Facing instability recurrent feature of agricultural markets, encouraging the cultivation of legumes would reduce the dependence of our food systems on with regard to imports of vegetable proteins. Not to mention that legumes represent an option for the diversification of crops in the territories and provide a series of ecological and socio-economic benefits. It is still necessary that there is a potential for extending these crops, and that we know how to integrate them into cropping systems.
Less than; impact on the climate and the environment
Let's first look at the benefits associated with growing pulses. Thanks to; a symbiosis with bacteria at the level of their roots, these plants are able to use the nitrogen present in the atmosphere to ensure their growth and to synthesize their proteins.
< p>To grow, and produce fodder and seeds, they do not require synthetic nitrogen fertilizers (such as ammonium nitrate or urea), the use of which generates emissions of nitrous oxide (N₂O), a powerful gas greenhouse effect (GHG). Emissions which in France represent almost half of the those of the agricultural sector.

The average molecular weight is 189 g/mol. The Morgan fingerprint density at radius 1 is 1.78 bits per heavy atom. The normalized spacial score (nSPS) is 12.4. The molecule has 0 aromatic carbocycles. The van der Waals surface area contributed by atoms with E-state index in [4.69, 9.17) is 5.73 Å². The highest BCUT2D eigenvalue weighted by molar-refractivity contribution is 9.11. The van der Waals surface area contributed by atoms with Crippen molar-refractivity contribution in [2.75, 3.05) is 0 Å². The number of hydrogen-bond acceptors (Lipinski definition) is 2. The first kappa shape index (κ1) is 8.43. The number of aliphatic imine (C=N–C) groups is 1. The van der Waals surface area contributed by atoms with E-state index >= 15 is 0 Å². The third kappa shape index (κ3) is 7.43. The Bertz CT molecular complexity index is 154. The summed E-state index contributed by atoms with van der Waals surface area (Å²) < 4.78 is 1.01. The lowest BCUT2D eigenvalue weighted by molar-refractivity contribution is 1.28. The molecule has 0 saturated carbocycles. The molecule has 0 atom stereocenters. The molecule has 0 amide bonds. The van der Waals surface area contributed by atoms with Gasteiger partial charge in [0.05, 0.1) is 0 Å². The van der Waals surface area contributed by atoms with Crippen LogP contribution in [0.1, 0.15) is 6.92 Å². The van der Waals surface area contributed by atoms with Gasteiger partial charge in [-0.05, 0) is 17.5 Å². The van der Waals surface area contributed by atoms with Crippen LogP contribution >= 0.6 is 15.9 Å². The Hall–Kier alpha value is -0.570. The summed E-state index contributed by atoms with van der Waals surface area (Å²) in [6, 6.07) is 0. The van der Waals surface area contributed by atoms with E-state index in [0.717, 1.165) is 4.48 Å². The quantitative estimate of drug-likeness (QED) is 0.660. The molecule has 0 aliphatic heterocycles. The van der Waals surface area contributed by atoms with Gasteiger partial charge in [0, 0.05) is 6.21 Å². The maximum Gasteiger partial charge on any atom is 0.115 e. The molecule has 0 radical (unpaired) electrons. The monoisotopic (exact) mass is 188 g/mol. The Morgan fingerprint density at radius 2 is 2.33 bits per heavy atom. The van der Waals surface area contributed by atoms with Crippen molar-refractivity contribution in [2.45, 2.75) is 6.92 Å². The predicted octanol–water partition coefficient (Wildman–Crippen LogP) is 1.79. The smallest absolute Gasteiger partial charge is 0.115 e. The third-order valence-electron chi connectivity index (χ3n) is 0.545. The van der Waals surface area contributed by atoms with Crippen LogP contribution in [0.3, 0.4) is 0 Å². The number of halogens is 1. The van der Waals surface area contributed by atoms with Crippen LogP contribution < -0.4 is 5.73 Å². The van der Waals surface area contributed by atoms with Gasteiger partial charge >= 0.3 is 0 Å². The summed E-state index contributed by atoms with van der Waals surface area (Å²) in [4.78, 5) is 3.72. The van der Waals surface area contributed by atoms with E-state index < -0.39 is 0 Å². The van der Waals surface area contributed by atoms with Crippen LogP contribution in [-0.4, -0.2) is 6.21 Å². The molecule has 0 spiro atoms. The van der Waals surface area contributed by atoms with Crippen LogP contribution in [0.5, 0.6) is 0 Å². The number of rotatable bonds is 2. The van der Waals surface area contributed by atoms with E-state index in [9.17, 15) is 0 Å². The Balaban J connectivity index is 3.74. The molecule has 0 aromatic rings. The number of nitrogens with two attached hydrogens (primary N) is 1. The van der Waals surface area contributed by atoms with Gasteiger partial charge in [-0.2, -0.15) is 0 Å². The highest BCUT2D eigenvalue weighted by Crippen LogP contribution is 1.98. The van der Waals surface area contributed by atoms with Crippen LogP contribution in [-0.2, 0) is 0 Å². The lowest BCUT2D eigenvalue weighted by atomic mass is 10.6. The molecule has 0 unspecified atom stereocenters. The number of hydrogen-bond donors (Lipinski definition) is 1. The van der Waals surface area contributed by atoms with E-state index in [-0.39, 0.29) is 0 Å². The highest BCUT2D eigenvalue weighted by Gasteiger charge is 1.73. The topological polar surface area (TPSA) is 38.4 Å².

Alfalfa type « Flemish » – Jean Weber – INRA/Flickr CC BY 2.0
The production of these fertilizers, which is very costly in energy (and therefore economically), also induces CO2 emissions, and their use , when it is excessive, contributes to pollute the water with nitrates.
Some of the nitrogen that legumes take up from the atmosphere and leave in the soil via crop residues and the root system becomes available for subsequent crops in the rotation . This supply of nitrogen from legumes is useful in reducing the dependence of agricultural systems on nitrogen fertilizers, and is an essential source of nitrogen for organic farming systems.
Diversification, food autonomy, health
Pulses also contribute to the diversification of European arable farming systems, highly specialized in the production of cereals and oilseeds. This diversification brings agroecological benefits in terms of water quality. soil and biodiversity, while disrupting the life cycle of insect pests, main crop diseases and weeds.
Producing more pulses in Europe would also contribute to improve the food autonomy of our livestock: in 2021, the European Union thus imported 15 million tonnes (Mt) of soybeans and 16 Mt of meal to feed its livestock. But this substitution of imported proteins by locally grown legumes means reducing the areas cultivated with other crops, or transforming livestock systems to give more from place to place; grass and fodder legumes.